Surely there are lots of times in the Gospels that the ones closest to Jesus, the ones who know him best, don’t understand what he is teaching or what is going on right in front of them. Why does he flip tables in the Temple court? Why does he talk to thatSamaritan woman by the well?

What did he mean when he said all those things about being bread, a shepherd, a gate, or a vine?

Jesus confronts their lack of understanding on a daily basis, yet instead of getting frustrated he improvises a way to show them who he is and show them how to follow him. He does it by getting on his knees and washing their feet. Then he tells them to do for each other what he has done for them.

There is no other way to understand what it is to be a follower of Jesus that to do this. Just like there is no other way to learn a musical instrument other than to play it.

He washes their feet. He tells them to wash one another’s feet. He commands them to love one another. To wash another’s feet – indeed to let Jesus or one of his followers wash your feet – is an act of love. It is humble, tender, and vulnerable.

There is a lot that is symbolic in this foot washing. In this act, Jesus is acting out being a servant to his disciples – which is why Peter objects so vehemently – so the foot washing is a visible way to enact that servant leadership.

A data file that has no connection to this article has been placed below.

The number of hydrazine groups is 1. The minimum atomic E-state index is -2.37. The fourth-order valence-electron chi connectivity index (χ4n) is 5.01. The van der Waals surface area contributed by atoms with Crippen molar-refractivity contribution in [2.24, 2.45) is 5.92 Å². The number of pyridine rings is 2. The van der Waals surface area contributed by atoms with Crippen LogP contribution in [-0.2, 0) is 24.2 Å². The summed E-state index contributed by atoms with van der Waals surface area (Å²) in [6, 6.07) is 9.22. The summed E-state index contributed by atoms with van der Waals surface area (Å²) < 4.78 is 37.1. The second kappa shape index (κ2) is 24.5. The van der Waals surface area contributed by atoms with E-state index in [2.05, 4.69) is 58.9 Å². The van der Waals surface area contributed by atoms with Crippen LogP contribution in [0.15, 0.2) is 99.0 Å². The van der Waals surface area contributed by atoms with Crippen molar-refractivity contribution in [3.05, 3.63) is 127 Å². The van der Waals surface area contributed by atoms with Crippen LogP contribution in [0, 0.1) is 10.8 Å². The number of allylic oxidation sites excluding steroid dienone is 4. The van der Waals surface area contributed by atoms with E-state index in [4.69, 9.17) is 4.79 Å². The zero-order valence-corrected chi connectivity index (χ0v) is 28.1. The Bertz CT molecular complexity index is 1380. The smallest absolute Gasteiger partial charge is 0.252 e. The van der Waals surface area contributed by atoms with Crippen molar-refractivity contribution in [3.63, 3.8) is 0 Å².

And Jesus washes their FEET, which can mean all kinds of things. In those days, when everyone walked everywhere in sandals, feet were dirty, calloused, and hard working every day. To clean another’s feet was the lowliest task and for the Lord to do it reversed all the expected roles of a Messiah.

And Jesus tells us that this reversal is how people will know we are his followers. He wants us to believe, certainly, but our belief is not how the world will know us.

“You do not know now what I am doing, but later you will understand.”

We might or might not “get” why he washed the disciples’ feet or told them to wash each others’ feet. It’s possible that we don’t understand why we are about to wash each others’ feet here tonight. That’s okay.

The world will know us by how we love one another. And we will show our love for one another in ways large and small that are like washing each others’ feet.

The love we show by washing each others’ feet is sort of like practicing for musical improvisation. We need to know the basics of how to play our instruments, as it were, our scripture and tradition. We should spend time in worship and fellowship with other believers.

And we should practice improvising acts of selfless love for one another. Because at any moment Jesus, our band director, might point at any one of us and say, “You! It’s your turn to improvise! It’s your turn to create an act of humble service at an unexpected place and time!”

To be ready for that time, we practice. We practice by washing each others feet so that we know what it feels like to be tender and caring for another and what it feels like to let them take care of us. We practice so we know what it takes for us to be vulnerable and reveal our calloused, ticklish feet that have carried us through this day, this week, this Lent, this lifetime.

None of us is born knowing how to love this way, we learn it. We learn it from Jesus and we learn it from each other. We practice loving each other as much as we can. At an unexpected time in an expected place you will have the chance to show that love in an unexpected way. At the time, you may not understand why, but it’s okay to understand later. For now, the most important thing is to love others as Jesus loved us. Amen.